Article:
So of course, I had high hopes for Michael Moore documentary which even Fox News raves about. And it delivers not just a damning indictment of what's wrong with our health care system and who's to blame, but also--if not quite a solution--hope. He finally comes across as the angry, disappointed optimist I remember from "Roger and Me" and his TV shows (which, by the way, was during the Clinton administration. Hmmm...maybe he's not just a knee-jerk Democrat tool?) instead of the bitter rabble-rouser in "Fahrenheit 9/11" (which was still a great movie, he just stopped being likable).

I could go on with the specifics of the movie, or my opinions of the health care system (being in the medical device field, I know a bit about how insurance reimbursements control everything in every step of the industry), but really you should just watch the movie yourself.

But there is one thing I want to say. I hear all the time that Michael Moore isn't a filmmaker, he's just a propagandist. Well, the numerous times I've sat in a dark room and watched flickering lights with synchronized sound compiled by Mr. Moore proves he's a filmmaker. And the fact that whatever he says nearly 50% of the population will immediately disagree proves he's not a very good propagandist. Seriously, Michael Moore could say, 'The sky is blue' and there would be people accusing him of an extremist left-wing anti-night, anti-clouds bias. I really hope that this time people watch the movie and take the message instead of just attacking the man.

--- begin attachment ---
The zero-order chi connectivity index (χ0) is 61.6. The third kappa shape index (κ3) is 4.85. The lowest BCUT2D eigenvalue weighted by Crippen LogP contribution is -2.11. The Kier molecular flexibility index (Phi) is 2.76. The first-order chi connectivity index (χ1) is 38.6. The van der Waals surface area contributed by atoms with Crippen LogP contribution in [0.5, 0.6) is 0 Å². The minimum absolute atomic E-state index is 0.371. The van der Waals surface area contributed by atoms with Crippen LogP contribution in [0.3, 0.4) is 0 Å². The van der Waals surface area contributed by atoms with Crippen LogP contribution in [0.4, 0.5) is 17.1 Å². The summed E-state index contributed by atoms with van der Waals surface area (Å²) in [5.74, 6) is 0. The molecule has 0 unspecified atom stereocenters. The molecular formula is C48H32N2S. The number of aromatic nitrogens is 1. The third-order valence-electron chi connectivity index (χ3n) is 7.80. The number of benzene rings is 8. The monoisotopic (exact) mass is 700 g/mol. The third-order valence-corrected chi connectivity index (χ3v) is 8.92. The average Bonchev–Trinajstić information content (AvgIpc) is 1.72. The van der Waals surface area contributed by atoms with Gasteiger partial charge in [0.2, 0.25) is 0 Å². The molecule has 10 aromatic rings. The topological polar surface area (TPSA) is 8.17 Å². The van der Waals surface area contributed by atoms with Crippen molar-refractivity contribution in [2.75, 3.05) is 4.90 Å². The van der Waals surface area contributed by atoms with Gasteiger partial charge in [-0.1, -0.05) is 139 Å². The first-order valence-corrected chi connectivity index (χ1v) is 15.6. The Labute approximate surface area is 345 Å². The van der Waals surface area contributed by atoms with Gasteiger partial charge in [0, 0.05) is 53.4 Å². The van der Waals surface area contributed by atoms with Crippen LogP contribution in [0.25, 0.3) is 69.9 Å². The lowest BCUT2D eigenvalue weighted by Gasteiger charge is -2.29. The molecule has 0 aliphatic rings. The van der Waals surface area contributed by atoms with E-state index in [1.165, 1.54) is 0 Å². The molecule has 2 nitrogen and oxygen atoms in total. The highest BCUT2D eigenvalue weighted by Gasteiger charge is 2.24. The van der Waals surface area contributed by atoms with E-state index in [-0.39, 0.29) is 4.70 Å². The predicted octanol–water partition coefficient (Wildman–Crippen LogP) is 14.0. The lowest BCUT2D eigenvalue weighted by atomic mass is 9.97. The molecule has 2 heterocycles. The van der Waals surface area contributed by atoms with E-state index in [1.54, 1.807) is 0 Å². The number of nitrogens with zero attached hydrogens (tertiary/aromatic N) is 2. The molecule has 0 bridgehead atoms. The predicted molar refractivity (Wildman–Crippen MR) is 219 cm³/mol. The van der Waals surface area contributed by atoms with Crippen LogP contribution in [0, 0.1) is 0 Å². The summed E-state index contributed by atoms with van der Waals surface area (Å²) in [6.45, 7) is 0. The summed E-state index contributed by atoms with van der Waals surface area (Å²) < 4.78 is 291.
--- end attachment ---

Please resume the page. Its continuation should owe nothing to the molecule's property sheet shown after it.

Jason watches "The Rape of Europa", "La Vie En Rose", and "Paprika"

Yesterday was my day of catching up on movies I specifically skipped during the SF International Film Festival because I knew they'd be coming out in general release eventually. It was also a day to hang out in one of my favorite theaters--the Camera 12 in San Jose. A 12 screen multiplex that plays a mix of Hollywood blockbusters and independent movies (their 7 screen theater at the Pruneyard in Campbell does the same, and often plays more indie films). What I really like about them (and I assume this is intentional) is that unlike all other multiplexes, they actually schedule their movies so that it's easy to see multiple movies. Most multiplexes will try to time it so movies start a half hour before the neighboring screens let out, so you can't hop from movie to movie. Or at the very least, you have to hunt to find movies that are well timed to hop. But at the Cameras movies are well timed so that when you get out of one, there are several movies about to start. I appreciate it so much that I don't hop--I buy tickets for every movie. Outside of film festivals (and they host Cinequest, and have from the beginning), it's my favorite place to spend all day at the movies.